Junior Jaz Buckley Awarded John Lewis Fellowship


MACON – Mercer University junior Jaz Buckley was one of 30 American and European university students recently awarded the John Lewis Fellowship to participate July 5-30 in an intensive program about diversity and civil rights at the Center for Civil and Human Rights in Atlanta.

“Jaz Buckley has a profound sense of social justice, and the John Lewis Fellowship recognizes her commitment to securing equal rights for all people,” said Dr. David A. Davis, director of fellowships and scholarships and associate professor of English. “This summer, she will have the opportunity to make connections with other young activists and to develop her own skills, which will enhance her future career. In the future, we expect her to be a powerful voice devoted to service.”

The John Lewis Fellowship, honoring the U.S. Congressman and Civil Rights Movement icon, is the American program of the Humanity in Action Fellowship. European programs take place annually in Amsterdam, Berlin, Copenhagen, Paris, Sarajevo and Warsaw.

In its first two years, the program explored the history of the Civil Rights Movement, diversity and minority rights in Atlanta. Currently in its third year, the fellowship is expanding to focus on restorative justice in Atlanta.

The four-week inquiry will involve a multidisciplinary approach as fellows, speakers and staff produce a blueprint – “An Appeal for Human Rights and Restorative Justice” – for the city. They will explore key issues and subjects, including education, health, the law, urban and residential planning, police practices, local and state government, religious institutions, and the arts.

Fellows will attend discussions with renowned scholars and activists at the Center, visit historical sites around Atlanta and engage in discussions on a range of political and social issues. They will also draw upon the immense resources of the Center and contribute to its extensive and innovative outreach initiatives.

Buckley, from Columbus, is a political science and women's and gender studies double-major with a minor in French. She is a recipient of the Cox Scholarship in Political Science.

“Being accepted into the John Lewis Fellowship is an incredible honor. Not only will I be able to further my education about diversity and civil rights in America, but I will be able to work with other students and professionals in the field,” said Buckley. “The collaborative nature of this fellowship is especially exciting because it acknowledges that social justice work of this nature requires collaboration to be effective. The key issues we'll be exploring are also issues that I have researched and find incredibly interesting.”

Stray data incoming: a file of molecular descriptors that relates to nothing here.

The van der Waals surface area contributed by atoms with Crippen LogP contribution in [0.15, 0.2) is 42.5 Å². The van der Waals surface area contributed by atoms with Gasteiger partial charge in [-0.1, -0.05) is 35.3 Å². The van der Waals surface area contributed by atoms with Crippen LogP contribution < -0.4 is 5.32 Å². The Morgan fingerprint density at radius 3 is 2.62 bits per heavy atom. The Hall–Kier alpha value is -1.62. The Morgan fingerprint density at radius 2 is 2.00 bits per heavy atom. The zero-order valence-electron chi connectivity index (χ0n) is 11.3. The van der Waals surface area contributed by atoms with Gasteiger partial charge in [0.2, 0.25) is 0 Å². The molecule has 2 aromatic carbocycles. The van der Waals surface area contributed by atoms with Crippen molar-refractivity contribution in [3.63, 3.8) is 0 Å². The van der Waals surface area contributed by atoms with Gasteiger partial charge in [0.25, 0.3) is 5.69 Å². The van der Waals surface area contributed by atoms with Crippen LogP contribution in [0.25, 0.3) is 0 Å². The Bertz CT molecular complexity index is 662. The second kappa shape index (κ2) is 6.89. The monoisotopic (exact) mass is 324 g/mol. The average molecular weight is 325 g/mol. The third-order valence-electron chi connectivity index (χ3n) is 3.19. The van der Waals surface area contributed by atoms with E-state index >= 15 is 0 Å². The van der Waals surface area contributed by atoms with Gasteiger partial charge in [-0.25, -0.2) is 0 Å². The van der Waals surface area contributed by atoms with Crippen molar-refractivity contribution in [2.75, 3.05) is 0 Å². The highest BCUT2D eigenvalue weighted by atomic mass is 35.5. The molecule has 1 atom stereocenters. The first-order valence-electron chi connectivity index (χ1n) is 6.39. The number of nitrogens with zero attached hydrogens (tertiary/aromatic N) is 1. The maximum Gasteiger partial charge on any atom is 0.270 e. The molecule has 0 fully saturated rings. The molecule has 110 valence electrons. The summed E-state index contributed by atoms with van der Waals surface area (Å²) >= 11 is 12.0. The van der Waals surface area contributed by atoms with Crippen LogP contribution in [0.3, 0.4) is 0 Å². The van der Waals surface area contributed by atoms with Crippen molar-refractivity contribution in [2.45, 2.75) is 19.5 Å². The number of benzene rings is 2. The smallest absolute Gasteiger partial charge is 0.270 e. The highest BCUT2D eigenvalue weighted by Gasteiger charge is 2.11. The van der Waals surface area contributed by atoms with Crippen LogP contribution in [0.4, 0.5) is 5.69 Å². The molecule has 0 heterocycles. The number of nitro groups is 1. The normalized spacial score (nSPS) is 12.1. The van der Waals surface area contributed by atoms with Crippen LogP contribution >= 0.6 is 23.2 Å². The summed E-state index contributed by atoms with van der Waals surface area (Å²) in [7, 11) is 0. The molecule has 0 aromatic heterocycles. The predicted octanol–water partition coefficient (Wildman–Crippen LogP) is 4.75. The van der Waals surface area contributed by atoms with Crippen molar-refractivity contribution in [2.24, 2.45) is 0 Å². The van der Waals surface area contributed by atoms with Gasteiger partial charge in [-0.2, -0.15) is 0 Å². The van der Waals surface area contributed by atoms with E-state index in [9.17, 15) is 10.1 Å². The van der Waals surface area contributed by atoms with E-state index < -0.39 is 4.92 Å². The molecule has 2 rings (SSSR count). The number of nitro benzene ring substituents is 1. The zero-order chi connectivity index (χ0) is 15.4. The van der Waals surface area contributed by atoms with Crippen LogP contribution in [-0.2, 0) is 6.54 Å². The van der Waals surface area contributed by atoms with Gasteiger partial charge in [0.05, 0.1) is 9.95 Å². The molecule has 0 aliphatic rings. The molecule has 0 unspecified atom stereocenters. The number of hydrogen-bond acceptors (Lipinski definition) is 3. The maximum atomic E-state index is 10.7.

As an undergraduate, Buckley has served as captain of Mercer's debate team and is a decorated debater at the state and national levels. In April 2015, she was the first freshman and first African-American to be named top speaker at the National Parliamentary Debate Association tournament, which is the nation's largest parliamentary debate tournament.

Buckley teaches public speaking skills as part of the Peach Place after-school arts program developed by Mercer students in Macon, and she previously organized debate teams for primary school students as part of a Mercer On Mission trip to South Africa.

Upon her graduation next spring, she plans to attend law school with a focus on critical race theory as it pertains to the U.S. legal system. She aspires to become a civil rights attorney for a nongovernmental organization such as the American Civil Liberties Union that specializes in the protection of individual rights and civil liberties.

“From this fellowship program, I hope to learn more about issues such as education, police practices and urban and residential planning,” said Buckley. “I strongly believe that this program will not only help me achieve my career goals, but also aid in my personal development and make me a better person.”

The John Lewis Fellowship is made possible by the generous support of the Andrew W. Mellon Foundation provided through the Center for Civil and Human Rights. For more information, visit www.humanityinaction.org/programs/75-the-john-lewis-fellowship.